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Best Practices for Technology-Enhanced Teaching and LearningConnecting to Psychology and the Social Sciences$
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Dana S. Dunn, Janie H. Wilson, James Freeman, and Jeffrey R. Stowell

Print publication date: 2011

Print ISBN-13: 9780199733187

Published to Oxford Scholarship Online: March 2015

DOI: 10.1093/acprof:osobl/9780199733187.001.0001

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PRINTED FROM OXFORD SCHOLARSHIP ONLINE (oxford.universitypressscholarship.com). (c) Copyright Oxford University Press, 2020. All Rights Reserved. An individual user may print out a PDF of a single chapter of a monograph in OSO for personal use. date: 28 November 2020

Think Fast

Think Fast

Using Web-Based Reaction Time Technology to Promote Teaching about Racial Bias and Diversity

Chapter:
(p.223) 15 Think Fast
Source:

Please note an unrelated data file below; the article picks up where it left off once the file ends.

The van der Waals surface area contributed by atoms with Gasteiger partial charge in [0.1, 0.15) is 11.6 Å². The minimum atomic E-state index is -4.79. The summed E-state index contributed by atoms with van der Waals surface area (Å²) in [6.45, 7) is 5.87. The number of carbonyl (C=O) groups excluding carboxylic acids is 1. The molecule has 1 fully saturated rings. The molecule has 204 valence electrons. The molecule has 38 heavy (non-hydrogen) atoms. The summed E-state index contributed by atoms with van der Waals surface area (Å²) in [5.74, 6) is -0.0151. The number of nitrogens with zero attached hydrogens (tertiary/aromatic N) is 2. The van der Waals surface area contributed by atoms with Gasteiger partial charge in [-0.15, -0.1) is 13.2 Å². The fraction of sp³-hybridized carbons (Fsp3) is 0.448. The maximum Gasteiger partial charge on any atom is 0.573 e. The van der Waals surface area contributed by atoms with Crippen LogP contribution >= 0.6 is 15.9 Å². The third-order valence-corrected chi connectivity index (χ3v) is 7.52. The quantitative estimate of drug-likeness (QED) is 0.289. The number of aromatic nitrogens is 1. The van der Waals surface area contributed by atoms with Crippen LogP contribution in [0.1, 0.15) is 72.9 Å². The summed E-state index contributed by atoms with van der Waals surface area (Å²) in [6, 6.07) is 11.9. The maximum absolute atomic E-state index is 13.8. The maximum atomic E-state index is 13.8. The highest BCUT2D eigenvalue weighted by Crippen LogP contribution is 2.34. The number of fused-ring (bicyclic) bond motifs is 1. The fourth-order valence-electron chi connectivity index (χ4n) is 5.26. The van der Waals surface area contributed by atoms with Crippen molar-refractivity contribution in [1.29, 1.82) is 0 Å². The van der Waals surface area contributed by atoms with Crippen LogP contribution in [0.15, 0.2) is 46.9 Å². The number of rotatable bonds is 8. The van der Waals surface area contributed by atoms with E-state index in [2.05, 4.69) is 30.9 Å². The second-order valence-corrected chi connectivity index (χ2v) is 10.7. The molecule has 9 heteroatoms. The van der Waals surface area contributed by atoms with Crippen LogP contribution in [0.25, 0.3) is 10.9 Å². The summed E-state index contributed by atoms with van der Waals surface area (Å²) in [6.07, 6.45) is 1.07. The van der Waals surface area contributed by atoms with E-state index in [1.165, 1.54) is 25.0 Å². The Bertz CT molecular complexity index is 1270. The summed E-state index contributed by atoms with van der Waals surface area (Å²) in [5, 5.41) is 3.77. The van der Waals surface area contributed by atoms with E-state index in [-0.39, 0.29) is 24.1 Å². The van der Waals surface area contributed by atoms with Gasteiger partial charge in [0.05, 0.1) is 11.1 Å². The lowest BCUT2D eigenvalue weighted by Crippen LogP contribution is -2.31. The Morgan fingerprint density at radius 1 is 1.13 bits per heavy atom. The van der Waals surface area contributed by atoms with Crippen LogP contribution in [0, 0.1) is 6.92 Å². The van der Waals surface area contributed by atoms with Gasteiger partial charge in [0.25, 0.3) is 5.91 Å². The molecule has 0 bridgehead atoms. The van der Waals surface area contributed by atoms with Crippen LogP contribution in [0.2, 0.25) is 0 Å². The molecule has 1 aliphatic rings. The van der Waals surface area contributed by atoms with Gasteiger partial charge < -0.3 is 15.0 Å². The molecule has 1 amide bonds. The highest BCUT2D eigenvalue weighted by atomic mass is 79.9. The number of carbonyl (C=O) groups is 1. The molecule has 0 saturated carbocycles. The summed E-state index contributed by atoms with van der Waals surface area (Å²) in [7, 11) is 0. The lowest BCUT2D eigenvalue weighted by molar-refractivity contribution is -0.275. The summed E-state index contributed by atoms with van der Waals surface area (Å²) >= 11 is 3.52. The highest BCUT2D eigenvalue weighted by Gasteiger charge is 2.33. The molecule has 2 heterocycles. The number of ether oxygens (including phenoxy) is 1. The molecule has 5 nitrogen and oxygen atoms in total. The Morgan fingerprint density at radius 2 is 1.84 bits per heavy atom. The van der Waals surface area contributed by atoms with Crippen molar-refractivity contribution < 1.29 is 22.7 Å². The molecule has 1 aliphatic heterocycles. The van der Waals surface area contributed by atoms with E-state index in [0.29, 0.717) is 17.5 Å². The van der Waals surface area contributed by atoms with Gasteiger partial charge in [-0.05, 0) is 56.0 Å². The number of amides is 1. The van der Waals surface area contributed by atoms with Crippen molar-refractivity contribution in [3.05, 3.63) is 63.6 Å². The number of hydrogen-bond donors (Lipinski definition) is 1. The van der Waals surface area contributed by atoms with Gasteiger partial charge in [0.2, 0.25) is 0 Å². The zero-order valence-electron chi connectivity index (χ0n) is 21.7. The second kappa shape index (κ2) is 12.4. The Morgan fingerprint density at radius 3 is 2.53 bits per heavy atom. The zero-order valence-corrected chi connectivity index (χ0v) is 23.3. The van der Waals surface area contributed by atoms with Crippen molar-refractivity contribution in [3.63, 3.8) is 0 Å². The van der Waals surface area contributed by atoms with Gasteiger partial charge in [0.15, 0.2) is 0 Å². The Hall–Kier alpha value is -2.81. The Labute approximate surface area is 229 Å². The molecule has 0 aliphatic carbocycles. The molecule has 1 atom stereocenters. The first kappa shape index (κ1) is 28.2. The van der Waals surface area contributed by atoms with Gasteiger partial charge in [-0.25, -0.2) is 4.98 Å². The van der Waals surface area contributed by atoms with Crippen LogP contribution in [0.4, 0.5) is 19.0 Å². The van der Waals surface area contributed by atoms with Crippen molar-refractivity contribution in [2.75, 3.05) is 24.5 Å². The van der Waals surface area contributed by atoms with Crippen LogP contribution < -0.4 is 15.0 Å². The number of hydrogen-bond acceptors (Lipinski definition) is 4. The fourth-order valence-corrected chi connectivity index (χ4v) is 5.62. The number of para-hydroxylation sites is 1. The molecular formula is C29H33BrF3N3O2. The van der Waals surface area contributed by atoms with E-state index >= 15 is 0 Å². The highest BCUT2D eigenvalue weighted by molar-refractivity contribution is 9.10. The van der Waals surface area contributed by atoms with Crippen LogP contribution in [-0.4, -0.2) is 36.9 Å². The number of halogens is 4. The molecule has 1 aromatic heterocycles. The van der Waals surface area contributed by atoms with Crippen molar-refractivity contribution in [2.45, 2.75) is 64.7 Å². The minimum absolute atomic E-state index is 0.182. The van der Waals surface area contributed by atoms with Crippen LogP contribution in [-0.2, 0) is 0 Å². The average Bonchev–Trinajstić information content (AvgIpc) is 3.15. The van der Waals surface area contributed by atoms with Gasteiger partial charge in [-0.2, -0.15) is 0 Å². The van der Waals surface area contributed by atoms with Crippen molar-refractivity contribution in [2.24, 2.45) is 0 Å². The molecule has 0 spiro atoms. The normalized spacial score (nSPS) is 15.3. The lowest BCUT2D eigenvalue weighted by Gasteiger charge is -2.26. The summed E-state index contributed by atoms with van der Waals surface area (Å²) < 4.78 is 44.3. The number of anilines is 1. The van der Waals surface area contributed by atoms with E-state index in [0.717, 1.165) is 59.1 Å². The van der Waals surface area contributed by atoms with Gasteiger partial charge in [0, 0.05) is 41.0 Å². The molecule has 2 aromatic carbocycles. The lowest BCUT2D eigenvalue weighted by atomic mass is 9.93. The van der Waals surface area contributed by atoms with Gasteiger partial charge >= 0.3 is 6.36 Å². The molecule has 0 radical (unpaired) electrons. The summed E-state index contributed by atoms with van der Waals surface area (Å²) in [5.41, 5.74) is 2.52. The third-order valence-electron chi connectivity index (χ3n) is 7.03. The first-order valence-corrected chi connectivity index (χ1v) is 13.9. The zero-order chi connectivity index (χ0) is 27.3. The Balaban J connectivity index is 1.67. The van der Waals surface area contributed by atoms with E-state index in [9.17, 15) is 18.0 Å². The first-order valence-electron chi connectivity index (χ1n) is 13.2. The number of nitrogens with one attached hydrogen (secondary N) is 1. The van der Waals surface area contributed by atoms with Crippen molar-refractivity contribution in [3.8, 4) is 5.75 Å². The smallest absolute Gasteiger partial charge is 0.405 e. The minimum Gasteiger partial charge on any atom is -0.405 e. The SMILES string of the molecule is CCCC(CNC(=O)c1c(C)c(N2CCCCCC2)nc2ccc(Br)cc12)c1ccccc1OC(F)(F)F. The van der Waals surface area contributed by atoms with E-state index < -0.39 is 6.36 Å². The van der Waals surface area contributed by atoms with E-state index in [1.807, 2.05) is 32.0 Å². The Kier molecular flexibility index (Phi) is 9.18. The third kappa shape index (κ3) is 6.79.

Best Practices for Technology-Enhanced Teaching and Learning
Author(s):

Kathryn A. Morris

Leslie Ashburn-Nardo

Robert J. Padgett

Publisher:
Oxford University Press
DOI:10.1093/acprof:osobl/9780199733187.003.0015

This chapter discusses how two Web-based tools that are used primarily to measure implicit racial bias can also be used to measure similar bias based on gender, sexual orientation, and age, among others. Specifically, it describes two reaction time demonstration tasks that utilize the Implicit Association Test and the Police Officer's Dilemma. In both of these tasks, the technology teaches students about content relevant to the courses in which they are used. Because these tasks require students to make judgments about Black and White target persons and provide feedback about students' performance, they afford instructors who use them an opportunity to discuss the split-second decisions people make about members of racial minority groups and the real-life consequences of those decisions.

Keywords:   race discrimination, psychology teachers, teaching, Implicit Association Test, Police Officer's Dilemma, bias, judgments, decision-making

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